Y.R.K. Reddy studied the ethics of corporate governance from Asian perspective. The study was based on theoretical assumptions with the accepted international framework and standards. The authors highlighted the key developments relating to corporate governance in Asia; identified key structural factors and cultural influences in order to derive conclusions from these. It was found that there is a discernible overall tilt to stakeholders due to the dominance of state-ownership and the trust-based relationship-oriented paternalistic approach among family-controlled corporations. The stakeholder approach is demonstrated more by the newly globalizing firms due to the expectations of international financiers and the increasing competition for input such as human resources and output discerning consumer-markets. Asia has formally accepted the international standards of corporate governance, the requisite approach to prominent stakeholders, the contract and principle-based system conforming to the Western view. It was concluded that there is dualism of the culturally determined practices co-existing well with the international standards.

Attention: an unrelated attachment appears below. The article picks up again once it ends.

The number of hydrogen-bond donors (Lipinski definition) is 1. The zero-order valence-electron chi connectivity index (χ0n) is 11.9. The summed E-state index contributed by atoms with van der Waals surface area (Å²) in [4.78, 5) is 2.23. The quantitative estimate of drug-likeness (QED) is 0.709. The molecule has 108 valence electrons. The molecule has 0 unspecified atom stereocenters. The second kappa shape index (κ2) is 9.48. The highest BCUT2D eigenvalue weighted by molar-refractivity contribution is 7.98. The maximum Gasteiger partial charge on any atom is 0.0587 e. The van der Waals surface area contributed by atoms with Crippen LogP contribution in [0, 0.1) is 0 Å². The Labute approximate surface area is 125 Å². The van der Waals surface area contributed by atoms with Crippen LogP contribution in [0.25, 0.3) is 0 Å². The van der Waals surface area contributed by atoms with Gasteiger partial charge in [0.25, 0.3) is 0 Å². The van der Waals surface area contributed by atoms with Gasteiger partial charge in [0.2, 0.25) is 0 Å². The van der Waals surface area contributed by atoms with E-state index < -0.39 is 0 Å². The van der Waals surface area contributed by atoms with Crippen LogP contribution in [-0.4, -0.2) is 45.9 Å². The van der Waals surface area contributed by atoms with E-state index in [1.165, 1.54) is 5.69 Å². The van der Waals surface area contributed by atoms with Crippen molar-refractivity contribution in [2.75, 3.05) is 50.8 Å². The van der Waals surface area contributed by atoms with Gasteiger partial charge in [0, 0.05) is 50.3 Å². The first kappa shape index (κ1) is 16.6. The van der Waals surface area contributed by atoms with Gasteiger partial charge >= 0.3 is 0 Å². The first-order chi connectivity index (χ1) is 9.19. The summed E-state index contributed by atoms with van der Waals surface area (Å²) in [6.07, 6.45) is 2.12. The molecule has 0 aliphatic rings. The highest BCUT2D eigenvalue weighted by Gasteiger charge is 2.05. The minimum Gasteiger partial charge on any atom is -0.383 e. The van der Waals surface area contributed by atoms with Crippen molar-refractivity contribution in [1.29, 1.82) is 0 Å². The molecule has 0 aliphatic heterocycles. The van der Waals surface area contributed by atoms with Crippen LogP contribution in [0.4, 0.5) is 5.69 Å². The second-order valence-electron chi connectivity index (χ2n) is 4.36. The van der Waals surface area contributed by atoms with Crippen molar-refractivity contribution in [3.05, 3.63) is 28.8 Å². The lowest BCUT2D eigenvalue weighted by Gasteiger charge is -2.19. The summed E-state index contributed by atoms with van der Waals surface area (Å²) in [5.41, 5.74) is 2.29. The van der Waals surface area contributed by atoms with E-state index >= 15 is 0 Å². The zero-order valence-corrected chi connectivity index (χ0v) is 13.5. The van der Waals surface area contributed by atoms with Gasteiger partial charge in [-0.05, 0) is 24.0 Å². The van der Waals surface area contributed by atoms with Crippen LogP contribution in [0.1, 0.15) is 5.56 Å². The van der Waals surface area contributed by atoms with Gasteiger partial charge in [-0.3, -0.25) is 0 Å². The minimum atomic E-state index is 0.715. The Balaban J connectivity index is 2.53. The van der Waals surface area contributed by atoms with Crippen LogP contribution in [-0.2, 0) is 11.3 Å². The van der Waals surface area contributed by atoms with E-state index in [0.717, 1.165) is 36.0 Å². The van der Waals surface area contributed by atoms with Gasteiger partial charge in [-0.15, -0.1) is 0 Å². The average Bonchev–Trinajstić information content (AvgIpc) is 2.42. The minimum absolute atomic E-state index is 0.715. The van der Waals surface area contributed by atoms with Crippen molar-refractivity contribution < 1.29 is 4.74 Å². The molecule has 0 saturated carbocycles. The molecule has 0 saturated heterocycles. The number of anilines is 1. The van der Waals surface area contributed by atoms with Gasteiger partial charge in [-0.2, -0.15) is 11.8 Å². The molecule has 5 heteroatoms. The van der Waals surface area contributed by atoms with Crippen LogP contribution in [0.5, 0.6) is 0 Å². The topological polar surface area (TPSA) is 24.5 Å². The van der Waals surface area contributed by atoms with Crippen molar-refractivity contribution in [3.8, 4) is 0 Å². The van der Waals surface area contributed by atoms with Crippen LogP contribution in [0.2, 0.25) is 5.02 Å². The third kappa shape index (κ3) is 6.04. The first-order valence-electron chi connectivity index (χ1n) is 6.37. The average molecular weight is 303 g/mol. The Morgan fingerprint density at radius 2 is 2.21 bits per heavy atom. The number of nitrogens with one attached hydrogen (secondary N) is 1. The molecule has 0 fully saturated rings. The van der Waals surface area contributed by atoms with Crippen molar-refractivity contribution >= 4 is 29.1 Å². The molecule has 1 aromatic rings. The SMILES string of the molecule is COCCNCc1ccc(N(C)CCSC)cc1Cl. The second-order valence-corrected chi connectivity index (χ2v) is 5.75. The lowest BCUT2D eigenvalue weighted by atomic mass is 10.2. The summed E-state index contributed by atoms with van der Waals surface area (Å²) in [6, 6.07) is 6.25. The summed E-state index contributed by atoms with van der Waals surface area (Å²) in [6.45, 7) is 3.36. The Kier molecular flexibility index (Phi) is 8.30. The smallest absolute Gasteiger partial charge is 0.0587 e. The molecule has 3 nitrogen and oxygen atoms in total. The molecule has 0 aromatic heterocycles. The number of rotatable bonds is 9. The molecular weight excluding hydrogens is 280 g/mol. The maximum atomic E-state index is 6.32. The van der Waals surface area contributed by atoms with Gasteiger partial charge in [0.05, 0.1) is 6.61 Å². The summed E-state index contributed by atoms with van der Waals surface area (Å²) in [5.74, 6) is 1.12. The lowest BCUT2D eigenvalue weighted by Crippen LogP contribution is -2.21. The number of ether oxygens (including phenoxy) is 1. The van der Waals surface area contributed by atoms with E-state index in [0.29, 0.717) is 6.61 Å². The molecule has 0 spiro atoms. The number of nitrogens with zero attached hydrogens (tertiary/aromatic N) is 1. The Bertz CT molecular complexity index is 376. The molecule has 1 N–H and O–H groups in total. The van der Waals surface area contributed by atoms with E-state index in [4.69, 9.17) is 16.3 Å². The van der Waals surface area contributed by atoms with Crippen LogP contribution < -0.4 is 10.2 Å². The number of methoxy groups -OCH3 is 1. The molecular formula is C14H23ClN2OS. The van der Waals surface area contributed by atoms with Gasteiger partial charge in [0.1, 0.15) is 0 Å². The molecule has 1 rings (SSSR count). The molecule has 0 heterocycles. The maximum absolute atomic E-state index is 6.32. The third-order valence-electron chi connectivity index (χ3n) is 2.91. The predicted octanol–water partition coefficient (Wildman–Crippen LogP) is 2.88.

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Mohamed Belkhir studied the relationship between board size and performance in a sample of 174 bank and savings-and-loan holding companies, over the period 1995-2002. For the purpose of analysis the author applied various statistical tools, which includes panel univariate analyses and panel data techniques. It was noticed that there was a positive relationship between board size and performance, as measured by Tobin’s Q and the return on assets. He further examined whether this positive association is due to the fact that banks reduce the number of their directors in the consequences of poor performance by testing for the relationship between board size and performance. The author found that that the number of directors leaving the board and the number of those joining the board for the first time increased following a poor performance, and the net effect in board size was not affected by past performance. The results suggested that the reducing the number of directors in banks might have adverse effects on performance of banks.